The author is also looking forward to organizing a launch party in Ballina, which everyone is invited to.

“Chasing your dreams isn’t always easy, but I encourage everyone to keep at it. It’s worth the effort,” says Cassandra, who has her sights set on releasing many more books in the future.

life

 

 

 

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Blog Tour: The Writing Journey of JM Pearce

On the blog today, debut Australian author JM Pearce stops by on her blog tour to chat about her writing journey and how her background in policing has influenced her writing style.

Set in the Queensland bush, A Time to Run is a tense, gritty crime thriller featuring a cop-turned-victim and a chilling serial killer.

JM Pearce

JM Pearce

 

It’s been an interesting journey to become the author of a published crime novel. Especially since I set out trying to write picture books. It’s a bit of a jump from rhyming verse for five year olds to serial killers but I see now it was a no-brainer.

I’ve always enjoyed writing. I wrote my first novel when I was seventeen. I banged it out on a typewriter on whatever pieces of paper I could lay my hands on. So the paper was multi-coloured and the plot was patchy. I think I still have it somewhere in a drawer – what I don’t have is the fortitude to read it again. I’m fairly certain it is awful.

I studied journalism thinking this would be a way of combining my love of writing with the need to earn a wage. It did exactly the opposite. It sucked the life out of writing for me. For nearly fifteen years after that, I didn’t write. I didn’t feel inspired. My life was busy.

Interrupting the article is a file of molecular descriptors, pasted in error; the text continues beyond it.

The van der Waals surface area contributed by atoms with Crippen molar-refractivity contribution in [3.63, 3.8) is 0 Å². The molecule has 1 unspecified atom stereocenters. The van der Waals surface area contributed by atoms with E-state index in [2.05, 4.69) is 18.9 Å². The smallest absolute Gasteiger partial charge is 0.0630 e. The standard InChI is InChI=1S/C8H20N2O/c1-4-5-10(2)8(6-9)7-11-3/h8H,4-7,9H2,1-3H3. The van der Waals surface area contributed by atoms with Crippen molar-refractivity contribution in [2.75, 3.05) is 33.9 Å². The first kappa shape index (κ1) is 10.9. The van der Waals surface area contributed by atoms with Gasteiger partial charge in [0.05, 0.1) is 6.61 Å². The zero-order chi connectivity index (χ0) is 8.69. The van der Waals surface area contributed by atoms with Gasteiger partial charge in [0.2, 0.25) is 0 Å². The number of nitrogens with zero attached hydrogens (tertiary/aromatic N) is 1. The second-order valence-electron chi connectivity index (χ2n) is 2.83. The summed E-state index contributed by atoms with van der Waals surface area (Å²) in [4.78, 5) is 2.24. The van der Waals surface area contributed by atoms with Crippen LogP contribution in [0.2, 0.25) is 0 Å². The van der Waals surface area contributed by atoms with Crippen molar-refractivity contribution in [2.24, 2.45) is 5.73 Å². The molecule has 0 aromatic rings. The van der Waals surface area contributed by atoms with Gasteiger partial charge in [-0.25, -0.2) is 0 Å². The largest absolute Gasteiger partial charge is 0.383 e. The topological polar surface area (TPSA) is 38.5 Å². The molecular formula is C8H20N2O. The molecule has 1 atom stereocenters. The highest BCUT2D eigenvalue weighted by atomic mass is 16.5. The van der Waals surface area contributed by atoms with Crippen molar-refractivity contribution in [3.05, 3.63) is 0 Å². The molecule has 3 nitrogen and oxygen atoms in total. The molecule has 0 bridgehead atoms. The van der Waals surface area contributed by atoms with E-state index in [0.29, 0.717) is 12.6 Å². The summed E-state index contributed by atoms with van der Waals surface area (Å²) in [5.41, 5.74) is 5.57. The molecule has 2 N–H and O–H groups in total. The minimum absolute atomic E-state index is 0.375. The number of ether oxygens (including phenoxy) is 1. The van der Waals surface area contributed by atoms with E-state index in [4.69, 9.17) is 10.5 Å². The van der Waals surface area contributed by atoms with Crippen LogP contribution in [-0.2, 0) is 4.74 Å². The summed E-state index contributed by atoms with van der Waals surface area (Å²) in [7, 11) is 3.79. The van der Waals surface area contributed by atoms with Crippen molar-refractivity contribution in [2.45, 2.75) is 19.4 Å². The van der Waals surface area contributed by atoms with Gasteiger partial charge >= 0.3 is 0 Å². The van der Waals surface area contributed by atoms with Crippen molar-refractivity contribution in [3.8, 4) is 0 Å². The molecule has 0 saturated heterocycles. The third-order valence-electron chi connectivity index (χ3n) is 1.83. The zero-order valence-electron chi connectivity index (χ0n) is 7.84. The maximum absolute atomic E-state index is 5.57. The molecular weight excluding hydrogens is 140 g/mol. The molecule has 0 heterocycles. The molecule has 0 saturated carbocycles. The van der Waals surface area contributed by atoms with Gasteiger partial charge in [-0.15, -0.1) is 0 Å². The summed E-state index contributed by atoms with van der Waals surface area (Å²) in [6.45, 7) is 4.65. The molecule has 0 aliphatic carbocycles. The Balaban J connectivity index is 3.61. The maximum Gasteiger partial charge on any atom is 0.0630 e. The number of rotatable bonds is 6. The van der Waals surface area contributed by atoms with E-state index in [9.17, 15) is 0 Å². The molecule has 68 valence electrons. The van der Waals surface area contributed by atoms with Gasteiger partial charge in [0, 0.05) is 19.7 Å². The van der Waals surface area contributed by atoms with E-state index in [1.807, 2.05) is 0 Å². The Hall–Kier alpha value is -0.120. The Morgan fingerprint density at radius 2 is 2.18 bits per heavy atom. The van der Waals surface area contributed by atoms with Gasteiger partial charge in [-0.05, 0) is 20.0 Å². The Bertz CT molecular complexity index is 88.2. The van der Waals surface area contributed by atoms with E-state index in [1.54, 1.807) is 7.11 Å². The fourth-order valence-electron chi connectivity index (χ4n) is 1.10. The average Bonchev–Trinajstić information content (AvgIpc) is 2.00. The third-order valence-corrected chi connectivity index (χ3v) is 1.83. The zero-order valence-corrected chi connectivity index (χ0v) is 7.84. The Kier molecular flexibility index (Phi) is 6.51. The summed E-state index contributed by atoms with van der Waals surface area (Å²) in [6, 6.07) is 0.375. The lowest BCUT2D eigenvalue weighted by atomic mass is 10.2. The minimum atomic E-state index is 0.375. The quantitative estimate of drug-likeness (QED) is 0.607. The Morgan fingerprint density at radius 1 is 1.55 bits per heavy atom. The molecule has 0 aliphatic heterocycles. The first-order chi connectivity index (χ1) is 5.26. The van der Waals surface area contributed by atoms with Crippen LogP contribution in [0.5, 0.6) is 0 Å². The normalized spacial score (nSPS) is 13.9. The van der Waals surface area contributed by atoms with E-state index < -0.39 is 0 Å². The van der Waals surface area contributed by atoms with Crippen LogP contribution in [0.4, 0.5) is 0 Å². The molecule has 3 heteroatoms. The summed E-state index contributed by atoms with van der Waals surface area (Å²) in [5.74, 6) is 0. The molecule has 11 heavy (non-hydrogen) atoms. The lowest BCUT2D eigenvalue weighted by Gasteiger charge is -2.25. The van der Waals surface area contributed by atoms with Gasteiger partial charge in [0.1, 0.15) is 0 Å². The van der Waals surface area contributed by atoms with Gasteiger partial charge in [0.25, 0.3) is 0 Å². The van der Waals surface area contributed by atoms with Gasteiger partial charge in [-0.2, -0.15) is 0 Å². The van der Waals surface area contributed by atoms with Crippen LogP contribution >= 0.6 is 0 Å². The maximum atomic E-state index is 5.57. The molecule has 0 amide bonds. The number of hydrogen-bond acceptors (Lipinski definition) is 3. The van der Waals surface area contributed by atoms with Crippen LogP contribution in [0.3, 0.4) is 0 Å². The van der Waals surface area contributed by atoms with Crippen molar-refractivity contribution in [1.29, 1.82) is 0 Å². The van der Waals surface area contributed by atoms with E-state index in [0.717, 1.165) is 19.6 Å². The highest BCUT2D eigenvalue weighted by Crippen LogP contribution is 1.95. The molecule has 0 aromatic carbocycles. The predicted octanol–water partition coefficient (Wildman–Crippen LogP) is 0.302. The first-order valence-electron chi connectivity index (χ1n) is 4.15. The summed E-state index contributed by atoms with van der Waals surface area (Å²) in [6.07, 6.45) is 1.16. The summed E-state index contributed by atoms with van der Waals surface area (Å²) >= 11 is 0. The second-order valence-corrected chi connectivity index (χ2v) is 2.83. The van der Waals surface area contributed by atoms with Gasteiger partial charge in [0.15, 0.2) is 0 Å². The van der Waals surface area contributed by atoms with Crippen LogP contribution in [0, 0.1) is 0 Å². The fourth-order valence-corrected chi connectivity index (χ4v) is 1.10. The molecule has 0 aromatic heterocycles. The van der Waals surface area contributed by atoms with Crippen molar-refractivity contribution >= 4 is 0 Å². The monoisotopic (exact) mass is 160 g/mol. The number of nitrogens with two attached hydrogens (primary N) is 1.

But then I became a mother. I read to my children from a very early age. I read books I’d loved as a child, plus books I had never heard of. Time and time again, with a book in hand and children in my lap, I would think “I could do better”. So I tried to channel Dr Seuss. Zany stories about children and animals, written in rhyme. The first competition I entered into, I came about 145th out of 150 entries. Pow! Take that!

But I was writing again, and I felt the compulsion to keep at it. I quickly realised two things. Publishing is an enormously competitive industry and having kids is not enough to qualify you to write children’s books. But then I saw that I did have something that set me apart from other writers. I was a police officer. A serving police officer, with many years experience. I had a point of difference, a voice of authority and the badge to prove it.

Everything in my story is fictional, but so much of it has been inspired by things I’ve seen, people I’ve worked with or jobs I’ve been too. The old adage of ‘write what you know’ has given me the edge.

My characters are usually an amalgamation of actual people. I can hear them talk as I’m writing their dialogue. The investigative procedures are based on real experiences. I know the legislation. I also know the difficulties and the constraints. Although I’ve never investigated a murder before, I have sworn warrants and raided houses, I’ve apprehended a wanted criminal, I’ve caught out liars in interviews. In know what it feels like.

I also believe taking police statements has affected my writing style. There is a certain artform in listening to someone’s rambling, jumbled version of events, and turning it into a crisp cohesive story which can be easily understood by whoever picks it up.

Police work isn’t like a TV show. Crime shows aren’t real. Even the reality-type shows cut out the boring bits, the nitty gritty left behind after the adrenaline-soaked action subsides. So that’s where I’ll hang my hat. I write an authentic account.

Yes, it’s fiction but it could really happen like this. I know it could. Trust me. I’m a copper.

lego

 

For more information about JM Pearce’s novel or blog tour, check out her blog @  http://jmpeace.com/2015/06/18/blog-tour-a-time-to-run/

Be sure to stop by other book blogs on the tour for lots of great reviews, blog posts and interviews.

Friday June 26 Sandi Wallace blog – Q&A

Wednesday, July 1 Cops and Novels (JM Peace author blog) – extract

Friday, July 3 Tien’s Blurb – Review

Saturday, July 4 Carpe Librum – Review

Monday, July 6 – Reading, Writing and Riesling – Review

Tuesday, July 7 – Tien’s Blurb – Guest Post

Wednesday, July 8 – Debbish.com – Review

Thursday, July 9 – Reading, Writing and Riesling – Q&A

Friday, July 10 – Reading, Writing and Riesling – Giveaway